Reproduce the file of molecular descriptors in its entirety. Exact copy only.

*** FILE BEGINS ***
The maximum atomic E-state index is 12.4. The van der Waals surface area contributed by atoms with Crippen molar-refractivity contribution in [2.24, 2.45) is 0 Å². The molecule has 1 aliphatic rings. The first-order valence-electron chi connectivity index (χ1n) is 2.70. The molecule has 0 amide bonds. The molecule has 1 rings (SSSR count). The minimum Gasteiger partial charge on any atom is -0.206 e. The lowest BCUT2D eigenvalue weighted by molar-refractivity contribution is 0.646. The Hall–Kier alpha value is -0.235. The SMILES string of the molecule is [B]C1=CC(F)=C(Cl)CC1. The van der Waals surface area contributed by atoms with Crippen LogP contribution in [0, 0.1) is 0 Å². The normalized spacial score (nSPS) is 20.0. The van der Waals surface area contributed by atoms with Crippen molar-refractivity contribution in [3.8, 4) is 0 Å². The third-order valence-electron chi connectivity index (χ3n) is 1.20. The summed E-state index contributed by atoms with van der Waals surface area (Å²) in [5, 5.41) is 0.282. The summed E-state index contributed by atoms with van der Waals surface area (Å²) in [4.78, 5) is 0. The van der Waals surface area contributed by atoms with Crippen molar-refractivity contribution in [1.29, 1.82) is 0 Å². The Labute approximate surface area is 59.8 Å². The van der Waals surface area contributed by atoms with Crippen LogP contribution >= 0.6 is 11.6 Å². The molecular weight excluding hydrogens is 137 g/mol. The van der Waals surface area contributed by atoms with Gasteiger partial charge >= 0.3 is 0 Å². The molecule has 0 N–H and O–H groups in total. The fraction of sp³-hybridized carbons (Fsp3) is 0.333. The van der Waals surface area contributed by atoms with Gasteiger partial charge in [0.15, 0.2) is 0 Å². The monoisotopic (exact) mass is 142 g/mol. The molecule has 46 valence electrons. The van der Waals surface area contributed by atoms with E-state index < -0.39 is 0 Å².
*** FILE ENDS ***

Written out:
The maximum atomic E-state index is 12.4. The van der Waals surface area contributed by atoms with Crippen molar-refractivity contribution in [2.24, 2.45) is 0 Å². The molecule has 1 aliphatic rings. The first-order valence-electron chi connectivity index (χ1n) is 2.70. The molecule has 0 amide bonds. The molecule has 1 rings (SSSR count). The minimum Gasteiger partial charge on any atom is -0.206 e. The lowest BCUT2D eigenvalue weighted by molar-refractivity contribution is 0.646. The Hall–Kier alpha value is -0.235. The SMILES string of the molecule is [B]C1=CC(F)=C(Cl)CC1. The van der Waals surface area contributed by atoms with Crippen LogP contribution in [0, 0.1) is 0 Å². The normalized spacial score (nSPS) is 20.0. The van der Waals surface area contributed by atoms with Crippen molar-refractivity contribution in [3.8, 4) is 0 Å². The third-order valence-electron chi connectivity index (χ3n) is 1.20. The summed E-state index contributed by atoms with van der Waals surface area (Å²) in [5, 5.41) is 0.282. The summed E-state index contributed by atoms with van der Waals surface area (Å²) in [4.78, 5) is 0. The van der Waals surface area contributed by atoms with Crippen molar-refractivity contribution in [1.29, 1.82) is 0 Å². The Labute approximate surface area is 59.8 Å². The van der Waals surface area contributed by atoms with Crippen LogP contribution >= 0.6 is 11.6 Å². The molecular weight excluding hydrogens is 137 g/mol. The van der Waals surface area contributed by atoms with Gasteiger partial charge >= 0.3 is 0 Å². The molecule has 0 N–H and O–H groups in total. The fraction of sp³-hybridized carbons (Fsp3) is 0.333. The van der Waals surface area contributed by atoms with Gasteiger partial charge in [0.15, 0.2) is 0 Å². The monoisotopic (exact) mass is 142 g/mol. The molecule has 46 valence electrons. The van der Waals surface area contributed by atoms with E-state index < -0.39 is 0 Å².